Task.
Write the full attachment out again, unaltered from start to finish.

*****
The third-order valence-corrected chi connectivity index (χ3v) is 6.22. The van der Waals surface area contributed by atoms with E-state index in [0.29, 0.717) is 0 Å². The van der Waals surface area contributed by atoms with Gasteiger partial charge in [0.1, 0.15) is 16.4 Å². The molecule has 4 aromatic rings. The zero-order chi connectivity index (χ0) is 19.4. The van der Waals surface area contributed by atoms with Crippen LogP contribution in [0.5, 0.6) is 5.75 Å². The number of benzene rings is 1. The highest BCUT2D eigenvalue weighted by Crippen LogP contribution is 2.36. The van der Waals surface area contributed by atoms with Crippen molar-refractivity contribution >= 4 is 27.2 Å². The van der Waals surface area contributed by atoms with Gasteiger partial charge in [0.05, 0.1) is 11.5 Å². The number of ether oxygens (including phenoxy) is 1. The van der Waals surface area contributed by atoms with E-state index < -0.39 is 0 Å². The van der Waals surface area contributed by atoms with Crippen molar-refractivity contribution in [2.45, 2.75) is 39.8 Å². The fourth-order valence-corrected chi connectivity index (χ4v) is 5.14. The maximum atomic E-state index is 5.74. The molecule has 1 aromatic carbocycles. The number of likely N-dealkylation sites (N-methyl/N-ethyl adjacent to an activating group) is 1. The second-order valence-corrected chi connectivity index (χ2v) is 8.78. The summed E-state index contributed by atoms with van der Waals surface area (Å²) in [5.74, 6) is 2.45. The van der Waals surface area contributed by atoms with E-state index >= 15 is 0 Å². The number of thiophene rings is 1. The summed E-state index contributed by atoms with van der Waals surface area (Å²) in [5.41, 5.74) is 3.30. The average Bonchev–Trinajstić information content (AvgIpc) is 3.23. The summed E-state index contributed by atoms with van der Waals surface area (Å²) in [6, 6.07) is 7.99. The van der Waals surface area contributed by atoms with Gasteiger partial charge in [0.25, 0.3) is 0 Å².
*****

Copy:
The third-order valence-corrected chi connectivity index (χ3v) is 6.22. The van der Waals surface area contributed by atoms with E-state index in [0.29, 0.717) is 0 Å². The van der Waals surface area contributed by atoms with Gasteiger partial charge in [0.1, 0.15) is 16.4 Å². The molecule has 4 aromatic rings. The zero-order chi connectivity index (χ0) is 19.4. The van der Waals surface area contributed by atoms with Crippen LogP contribution in [0.5, 0.6) is 5.75 Å². The number of benzene rings is 1. The highest BCUT2D eigenvalue weighted by Crippen LogP contribution is 2.36. The van der Waals surface area contributed by atoms with Crippen molar-refractivity contribution >= 4 is 27.2 Å². The van der Waals surface area contributed by atoms with Gasteiger partial charge in [0.05, 0.1) is 11.5 Å². The number of ether oxygens (including phenoxy) is 1. The van der Waals surface area contributed by atoms with E-state index < -0.39 is 0 Å². The van der Waals surface area contributed by atoms with Crippen molar-refractivity contribution in [2.45, 2.75) is 39.8 Å². The fourth-order valence-corrected chi connectivity index (χ4v) is 5.14. The maximum atomic E-state index is 5.74. The molecule has 1 aromatic carbocycles. The number of likely N-dealkylation sites (N-methyl/N-ethyl adjacent to an activating group) is 1. The second-order valence-corrected chi connectivity index (χ2v) is 8.78. The summed E-state index contributed by atoms with van der Waals surface area (Å²) in [5.74, 6) is 2.45. The van der Waals surface area contributed by atoms with E-state index >= 15 is 0 Å². The number of thiophene rings is 1. The summed E-state index contributed by atoms with van der Waals surface area (Å²) in [5.41, 5.74) is 3.30. The average Bonchev–Trinajstić information content (AvgIpc) is 3.23. The summed E-state index contributed by atoms with van der Waals surface area (Å²) in [6, 6.07) is 7.99. The van der Waals surface area contributed by atoms with Gasteiger partial charge in [0.25, 0.3) is 0 Å².